Saying to myself “good for them” also reminds me what I have believed for a long time now—that there is enough. Enough creativity, success, achievement, accolades, attention, for everyone. The achievement of any one person doesn’t take away the potential or realized achievements of anyone else. There is enough for all. By saying “good for them” I take myself out of the comparison—it has no bearing on what I do. Or what I choose not to do.

I chose to quote her directly because there is no better way to say it. I can’t stress enough how important it was to see these concepts in print. Creative people are sensitive, and also critical of other creative people. And also, themselves.

In the end, everything I do is about me. It’s not about other people, it’s not about expectations, it’s not about disappointment, and it’s not about making stuff that is better than other people’s stuff.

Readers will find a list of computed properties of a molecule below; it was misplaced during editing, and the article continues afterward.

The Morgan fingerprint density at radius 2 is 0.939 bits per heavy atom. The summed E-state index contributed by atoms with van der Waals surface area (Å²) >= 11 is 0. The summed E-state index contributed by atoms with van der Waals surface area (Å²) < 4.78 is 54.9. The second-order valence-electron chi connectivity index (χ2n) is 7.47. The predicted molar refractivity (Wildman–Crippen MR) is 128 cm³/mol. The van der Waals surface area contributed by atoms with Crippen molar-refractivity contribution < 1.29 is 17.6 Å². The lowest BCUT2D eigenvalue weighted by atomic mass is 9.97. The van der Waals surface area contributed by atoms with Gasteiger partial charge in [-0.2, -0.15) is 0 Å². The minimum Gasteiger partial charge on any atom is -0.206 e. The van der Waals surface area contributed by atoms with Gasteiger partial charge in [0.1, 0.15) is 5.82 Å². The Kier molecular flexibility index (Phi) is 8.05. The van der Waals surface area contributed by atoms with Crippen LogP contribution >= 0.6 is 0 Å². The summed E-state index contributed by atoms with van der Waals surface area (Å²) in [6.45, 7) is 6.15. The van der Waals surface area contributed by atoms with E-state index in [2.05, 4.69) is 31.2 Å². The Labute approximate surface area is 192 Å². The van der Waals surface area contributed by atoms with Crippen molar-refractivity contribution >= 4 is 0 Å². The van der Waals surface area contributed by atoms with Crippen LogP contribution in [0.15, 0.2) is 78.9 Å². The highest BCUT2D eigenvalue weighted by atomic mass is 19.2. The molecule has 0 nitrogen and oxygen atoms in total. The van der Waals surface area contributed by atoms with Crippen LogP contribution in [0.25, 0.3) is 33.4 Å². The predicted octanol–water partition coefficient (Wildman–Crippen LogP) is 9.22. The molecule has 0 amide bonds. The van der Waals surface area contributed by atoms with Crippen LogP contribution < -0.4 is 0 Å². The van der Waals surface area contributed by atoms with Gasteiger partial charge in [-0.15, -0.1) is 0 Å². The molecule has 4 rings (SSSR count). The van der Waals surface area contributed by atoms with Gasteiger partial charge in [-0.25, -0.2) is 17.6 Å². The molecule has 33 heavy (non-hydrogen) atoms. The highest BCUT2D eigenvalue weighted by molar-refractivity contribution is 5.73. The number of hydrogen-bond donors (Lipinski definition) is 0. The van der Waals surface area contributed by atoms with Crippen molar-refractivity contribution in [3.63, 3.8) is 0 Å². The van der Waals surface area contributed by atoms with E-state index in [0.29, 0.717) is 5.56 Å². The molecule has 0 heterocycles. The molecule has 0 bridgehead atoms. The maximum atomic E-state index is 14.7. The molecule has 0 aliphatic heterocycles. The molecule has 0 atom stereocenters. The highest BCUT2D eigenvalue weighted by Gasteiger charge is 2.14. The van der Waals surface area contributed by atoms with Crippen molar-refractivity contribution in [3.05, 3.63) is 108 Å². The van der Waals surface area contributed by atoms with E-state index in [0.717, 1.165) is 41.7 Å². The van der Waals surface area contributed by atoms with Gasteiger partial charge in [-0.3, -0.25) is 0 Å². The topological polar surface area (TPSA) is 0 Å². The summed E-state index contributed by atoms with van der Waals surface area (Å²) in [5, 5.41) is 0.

It’s about, “what is in me that I am willing to move to the outside of me as a work to share with the world?” It should be that simple.

Saying to myself “good for them” also reminds me what I have believed for a long time now—that there is enough. Enough creativity, success, achievement, accolades, attention, for everyone. The achievement of any one person doesn’t take away the potential or realized achievements of anyone else. There is enough for all. By saying “good for them” I take myself out of the comparison—it has no bearing on what I do. Or what I choose not to do.

inspiration, part one (or, the inside work)